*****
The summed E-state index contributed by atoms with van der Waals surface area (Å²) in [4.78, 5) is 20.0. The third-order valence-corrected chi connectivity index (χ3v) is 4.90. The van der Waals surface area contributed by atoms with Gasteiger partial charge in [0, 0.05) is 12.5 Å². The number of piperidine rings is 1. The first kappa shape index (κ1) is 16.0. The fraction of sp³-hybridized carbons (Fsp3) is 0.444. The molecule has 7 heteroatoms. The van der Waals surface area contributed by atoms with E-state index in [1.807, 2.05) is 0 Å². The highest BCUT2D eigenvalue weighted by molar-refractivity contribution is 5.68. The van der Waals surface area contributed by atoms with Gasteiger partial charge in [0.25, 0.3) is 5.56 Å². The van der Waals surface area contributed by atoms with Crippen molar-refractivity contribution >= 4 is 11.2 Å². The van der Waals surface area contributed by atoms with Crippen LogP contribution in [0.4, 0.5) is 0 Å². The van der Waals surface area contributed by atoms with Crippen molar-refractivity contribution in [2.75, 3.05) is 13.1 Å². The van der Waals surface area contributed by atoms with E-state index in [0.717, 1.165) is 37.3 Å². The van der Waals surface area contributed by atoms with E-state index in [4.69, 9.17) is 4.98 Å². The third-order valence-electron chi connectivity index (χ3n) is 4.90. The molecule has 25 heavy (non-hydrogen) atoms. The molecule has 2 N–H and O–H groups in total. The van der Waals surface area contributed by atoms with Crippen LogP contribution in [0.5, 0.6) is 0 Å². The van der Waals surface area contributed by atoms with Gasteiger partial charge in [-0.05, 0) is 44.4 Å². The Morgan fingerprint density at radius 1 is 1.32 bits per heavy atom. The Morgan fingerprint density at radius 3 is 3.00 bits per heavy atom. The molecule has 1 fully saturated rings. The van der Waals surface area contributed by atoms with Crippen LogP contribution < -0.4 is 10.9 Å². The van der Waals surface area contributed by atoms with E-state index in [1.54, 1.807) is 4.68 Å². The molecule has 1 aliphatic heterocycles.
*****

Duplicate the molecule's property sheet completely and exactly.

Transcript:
The summed E-state index contributed by atoms with van der Waals surface area (Å²) in [4.78, 5) is 20.0. The third-order valence-corrected chi connectivity index (χ3v) is 4.90. The van der Waals surface area contributed by atoms with Gasteiger partial charge in [0, 0.05) is 12.5 Å². The number of piperidine rings is 1. The first kappa shape index (κ1) is 16.0. The fraction of sp³-hybridized carbons (Fsp3) is 0.444. The molecule has 7 heteroatoms. The van der Waals surface area contributed by atoms with E-state index in [1.807, 2.05) is 0 Å². The highest BCUT2D eigenvalue weighted by molar-refractivity contribution is 5.68. The van der Waals surface area contributed by atoms with Gasteiger partial charge in [0.25, 0.3) is 5.56 Å². The van der Waals surface area contributed by atoms with Crippen molar-refractivity contribution >= 4 is 11.2 Å². The van der Waals surface area contributed by atoms with Crippen LogP contribution in [0.4, 0.5) is 0 Å². The van der Waals surface area contributed by atoms with Crippen molar-refractivity contribution in [2.75, 3.05) is 13.1 Å². The van der Waals surface area contributed by atoms with E-state index in [0.717, 1.165) is 37.3 Å². The van der Waals surface area contributed by atoms with E-state index in [4.69, 9.17) is 4.98 Å². The third-order valence-electron chi connectivity index (χ3n) is 4.90. The molecule has 25 heavy (non-hydrogen) atoms. The molecule has 2 N–H and O–H groups in total. The van der Waals surface area contributed by atoms with Crippen LogP contribution in [0.5, 0.6) is 0 Å². The van der Waals surface area contributed by atoms with Gasteiger partial charge in [-0.05, 0) is 44.4 Å². The Morgan fingerprint density at radius 1 is 1.32 bits per heavy atom. The Morgan fingerprint density at radius 3 is 3.00 bits per heavy atom. The molecule has 1 fully saturated rings. The van der Waals surface area contributed by atoms with Crippen LogP contribution < -0.4 is 10.9 Å². The van der Waals surface area contributed by atoms with E-state index in [1.54, 1.807) is 4.68 Å². The molecule has 1 aliphatic heterocycles.